Radon is a natural radioactive gas. You cannot see, hear, feel, or taste it. It comes from the minute amounts of uranium that occur naturally in all rocks and soils. According to the Health Protection Agency, radon gas disperses outdoors, so levels are generally very low and do not pose a health hazard.
“This change in radon gas in the air may help in predicting the future of earthquakes,” said one of the researchers.
Radon gas in the atmosphere is normally shown to increase or decrease, depending on the season. according to the study. The gas began showing strong changes in the air since 2008, and it suddenly increased from June to December 2010. Then, it drastically decreased for about three months before the Tohoku earthquake.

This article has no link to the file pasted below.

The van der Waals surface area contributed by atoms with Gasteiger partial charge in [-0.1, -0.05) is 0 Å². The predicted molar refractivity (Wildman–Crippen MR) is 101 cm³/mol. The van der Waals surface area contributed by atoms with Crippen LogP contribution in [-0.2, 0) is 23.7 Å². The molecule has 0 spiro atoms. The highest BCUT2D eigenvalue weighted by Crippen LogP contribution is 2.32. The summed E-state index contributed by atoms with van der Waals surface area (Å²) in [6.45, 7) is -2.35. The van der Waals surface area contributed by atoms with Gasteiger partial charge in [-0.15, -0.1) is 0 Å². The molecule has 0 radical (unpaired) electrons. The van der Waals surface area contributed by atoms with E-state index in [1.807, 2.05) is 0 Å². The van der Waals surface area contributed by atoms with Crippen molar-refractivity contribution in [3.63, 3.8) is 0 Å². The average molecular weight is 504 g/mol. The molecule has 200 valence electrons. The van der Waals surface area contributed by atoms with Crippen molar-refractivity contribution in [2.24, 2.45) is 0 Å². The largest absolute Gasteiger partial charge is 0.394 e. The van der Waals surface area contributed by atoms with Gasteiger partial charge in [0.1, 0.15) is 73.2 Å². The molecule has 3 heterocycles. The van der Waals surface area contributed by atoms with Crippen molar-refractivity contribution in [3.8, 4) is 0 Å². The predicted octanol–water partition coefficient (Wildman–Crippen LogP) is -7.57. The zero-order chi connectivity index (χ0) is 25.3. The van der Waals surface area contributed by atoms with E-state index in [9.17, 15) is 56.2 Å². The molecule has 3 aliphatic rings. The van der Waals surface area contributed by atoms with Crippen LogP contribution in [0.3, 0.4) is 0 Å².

The group also analyzed the change of density in radon gas in the atmosphere prior to Hanshin earthquake in 1995, which showed an unusual increase and decrease change right before the earthquake.
Though there is a difference in the length of low-levels between the Hanshin earthquake and Tohoku earthquake, researchers believe the difference is due to “the scale of the quake.”
The group studied the density of radon gas from the ground level to the atmosphere within a 30-kilometer (around 18.6 miles) radius, analyzing the exhaust monitor data in the unsealed radioactive material at the research laboratory.
“The level of radon gas in the atmosphere can be monitored in facilities like universities and hospitals with indicators,” said Professor Hiroyuki Nagahama of Tohoku University. “If we can create the monitoring network to check the changes, it will be able to contribute in predicting the earthquakes in the future.”
More detailed research result will be presented at the academic conference of the Seismological Society of Japan on Oct. 12, 2011.